This evening I was browsing the various RSS feeds to which I subscribe, and came upon this opinion piece expressed by Rosemary McLeod in the Dominion Post a couple of weeks back. I’m not exactly sure what she’s trying to say. (To put it in perspective, this is just an opinion piece in a newspaper and it’s about as irrelevant to anything as the blog post you’re reading right now.)
I’m a great respecter of nature and its many dirty tricks, which is why you won’t find me out in it whistling.
The complete tone of her opinion seems to be that we should be paranoid about what’s about to strike, and never take a step outside. Somewhere in there, she also expresses despair about not having flush toilets in the great outdoors, and the dangers of falling off cliffs into oblivion when following signs for easy graded tourist walks, or something like that. The intended message seems to be that we should all “respect nature” as she does.
We are surrounded by so few people, and so much bush, river, mountain and beach, that it escapes our notice that all of these are potentially lethal. Every summer there’s a catalogue of deaths as a result, since we expect to casually stroll about in it as if it’s our own living room.
I mean, Wow!
This is one of the most down-in-the-doldrums ultimately pessimistic doomsday no-hope-for-the-future we’re-all-gonna-die opinions about the outdoors and nature that I’ve seen expressed in a long time. From the tone of it, we may as well all hide inside 1950s fall-out shelters for the rest of our lives, just in case there’s another large earthquake like the 1855 one that re-defined the Wellington region, or Taupo erupts as it did around 180AD, or a giant tsunami like those which strike the country every few hundred years, albeit not seriously in clearly recorded recent history.
It was much less than this kind of negatively-biased media exposure, combined with a shortage of friends well acquainted with the outdoors, that kept me from really getting outside to explore the back-country for the first 20 years of my life, because apparently it was dangerous according to most of what I saw filtered through the media. (It’s rarely reported in the same channels when people get outdoors and have a great time.) She comments on a recent episode in the Wairarapa where a family woke to find themselves being swept away overnight after camping next to a river that just happened to flood, suggesting they must have had a warped view of the world from the country’s Lord of the Rings publicity. She later seems to express an opinion that “camping” anywhere at any time should be a last resort for the desperate.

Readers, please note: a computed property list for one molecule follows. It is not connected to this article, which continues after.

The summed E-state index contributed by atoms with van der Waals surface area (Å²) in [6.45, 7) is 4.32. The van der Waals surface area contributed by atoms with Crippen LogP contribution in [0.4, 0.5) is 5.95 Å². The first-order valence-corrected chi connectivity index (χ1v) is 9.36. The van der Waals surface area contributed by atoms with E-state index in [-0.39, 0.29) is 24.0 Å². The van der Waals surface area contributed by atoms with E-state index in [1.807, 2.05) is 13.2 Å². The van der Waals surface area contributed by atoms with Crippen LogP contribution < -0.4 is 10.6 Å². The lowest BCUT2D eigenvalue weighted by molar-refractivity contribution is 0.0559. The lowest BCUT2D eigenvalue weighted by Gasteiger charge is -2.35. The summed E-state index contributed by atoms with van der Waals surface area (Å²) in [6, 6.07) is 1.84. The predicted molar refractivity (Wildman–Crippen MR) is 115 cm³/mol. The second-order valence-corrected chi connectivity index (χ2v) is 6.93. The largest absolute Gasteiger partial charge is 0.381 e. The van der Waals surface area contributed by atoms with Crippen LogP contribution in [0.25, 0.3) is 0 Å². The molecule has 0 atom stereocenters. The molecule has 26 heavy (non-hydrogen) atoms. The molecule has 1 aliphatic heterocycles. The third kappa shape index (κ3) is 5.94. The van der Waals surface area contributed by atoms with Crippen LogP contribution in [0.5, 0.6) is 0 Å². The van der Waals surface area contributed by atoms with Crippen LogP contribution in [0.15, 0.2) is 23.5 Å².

Surely this isn’t dealing with nature or respecting nature, as the title of her writing implies. It’s hiding from it.
If the possibility of falling off a cliff is the only thing that prevents someone from getting out to see something amazing, then perhaps that person would benefit from becoming more experienced with walking in such conditions, learning how to better understand cliffs and the surrounding elements so they can be treated with appropriate safety. But this all goes back to the Mountains Without Handrails philosophy (based on ideas argued in a book by Joseph L Sax), largely applicable all over New Zealand, which suggests that people should be made safe for the mountains rather than mountains being made safe for the people.
On the large scale disaster front, preparation and understanding is a key thing, as is having good recovery plans in place both individually and as a society, but there’s only so much one can prepare for. Sooner or later something really seriously major will happen in New Zealand. All that can really be done besides constant preparation and readiness is to accept that some people — hopefully as few as possible — will come out of it worse than when they started, and then deal with it all at the time.